What is GPON and EPON? Know the Main Differences
Optical fiber access networks, better known as FTTH (Fiber To The Home), have become the most effective means for operators to provide broadband telecommunications services to their customers, as opposed to copper pair and coaxial cable networks, which, despite still being active, are not able to provide the services that people and businesses demand.
In addition to the effectiveness of fiber optic networks, we also must mention a very important aspect these days, which is sustainability.
PON networks, as their name implies (Passive Optical Networks), are passive networks, that is, they do not have any active elements in all the network extension, except at the ends.
With these types of networks, even with the continuous increase in bandwidth needs, there’s no need to change the network, making fiber optic networks “future-proof”.
What is GPON?
A GPON network is a purely passive fiber optic network that allows the transmission of large amounts of information between the Central Office and several distributed points, up to a radius of 20 km from that central point.
GPON is an acronym that stands for Gigabit Passive Optical Network, and as the name implies, it is an optical, passive network that works in the order of Gigabits per second.
When we talk about bits per second, we are talking about the amount of information that is transmitted in a network per unit of time. This quantity is commonly called “bandwidth”.
In GPON networks, each fiber output from the central office can feed up to 128 users, with a splitting ratio of 1:64 or 1:32 being more common. This division is done using optical devices called splitters.
GPON networks are defined by the ITU-T G.984.x recommendation, which defines that transmission in the downstream channel is 2.5 GBps and in the upstream channel is 1.25 GBps, in the wavelengths of 1490 nm and 1310nm, respectively.
Newer versions of this technology, called XGS-PON, allow for a symmetrical 10GPBPS transmission capability (DS and US) at 1577nm and 1270nm wavelengths.
What is EPON?
The EPON network was developed by the IEEE according to the 802.3ah standard, and is a passive optical network, similar to the GPON network, with a coverage radius of up to 20km. It also uses the WDM principle for the transmission of various wavelengths on a single fiber, having a defined transmission capacity for downstream and upstream of symmetrical 1.25 GBps. Working wavelengths are 1490nm and 1310nm, as in GPON.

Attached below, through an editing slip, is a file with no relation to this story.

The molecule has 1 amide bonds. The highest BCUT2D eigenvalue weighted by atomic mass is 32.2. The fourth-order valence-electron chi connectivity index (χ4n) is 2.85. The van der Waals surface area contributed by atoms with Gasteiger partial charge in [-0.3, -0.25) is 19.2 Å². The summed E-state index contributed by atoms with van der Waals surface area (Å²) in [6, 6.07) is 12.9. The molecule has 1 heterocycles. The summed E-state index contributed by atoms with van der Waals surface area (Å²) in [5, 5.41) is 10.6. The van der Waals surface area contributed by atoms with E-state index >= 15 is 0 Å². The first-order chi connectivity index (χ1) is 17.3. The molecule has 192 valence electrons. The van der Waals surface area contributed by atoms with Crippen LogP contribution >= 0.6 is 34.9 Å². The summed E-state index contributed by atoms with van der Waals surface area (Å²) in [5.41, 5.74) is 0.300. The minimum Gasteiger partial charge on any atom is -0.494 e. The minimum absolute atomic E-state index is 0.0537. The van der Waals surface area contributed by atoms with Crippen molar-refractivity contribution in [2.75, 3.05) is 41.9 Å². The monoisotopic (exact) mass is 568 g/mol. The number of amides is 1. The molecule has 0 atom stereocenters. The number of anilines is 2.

There is also a newer version of the EPON standard that defines symmetrical 10GBps transmission capacity, known as 10G-EPON.
What are the main differences between EPON and GPON?
Although EPON and GPON technologies complement each other, they compete in certain aspects that we will highlight here:
In its definition, the IEEE 802.3ah standard sets the transmission rate to 1.25GBps and the IEEE 802.3av standard sets the transmission rate to 10GBps. In EPON technology, the downstream and upstream transmission rates are symmetrical.
In GPON technology, transmission rates are 2.5 GBps in downstream and 1.25 GBps in upstream. As technology and bandwidth evolved, XGS-PON technology also allows for symmetrical 10GBps transmission rates.
In this aspect, both networks have similar characteristics, both of which can support up to 128 users per OLT port.
Typically, the split ratio on installed networks is 1:32 or 1:64.
In terms of costs, as both technologies use passive fiber optic networks, with similar architecture, the cost of the fiber optic network is practically the same for both.
The main difference is in the OLT and ONT active equipment and the associated optical components. Typically, the OLT and ONT for a GPON network are more expensive than the same equipment for an EPON network.
Both EPON and GPON technologies have their advantages and disadvantages. In terms of performance, GPON technology is better than EPON. In turn, EPON technology can be cheaper to implement.
EPON technology is famous and at the forefront of this competition, but GPON technology is catching up and will quickly overtake it.
Generally speaking, GPON technology will be adopted by users who need multi-services on the network, high levels of QoS and security, while EPON technology will be for those users who are more concerned about investment costs and have less security requirements.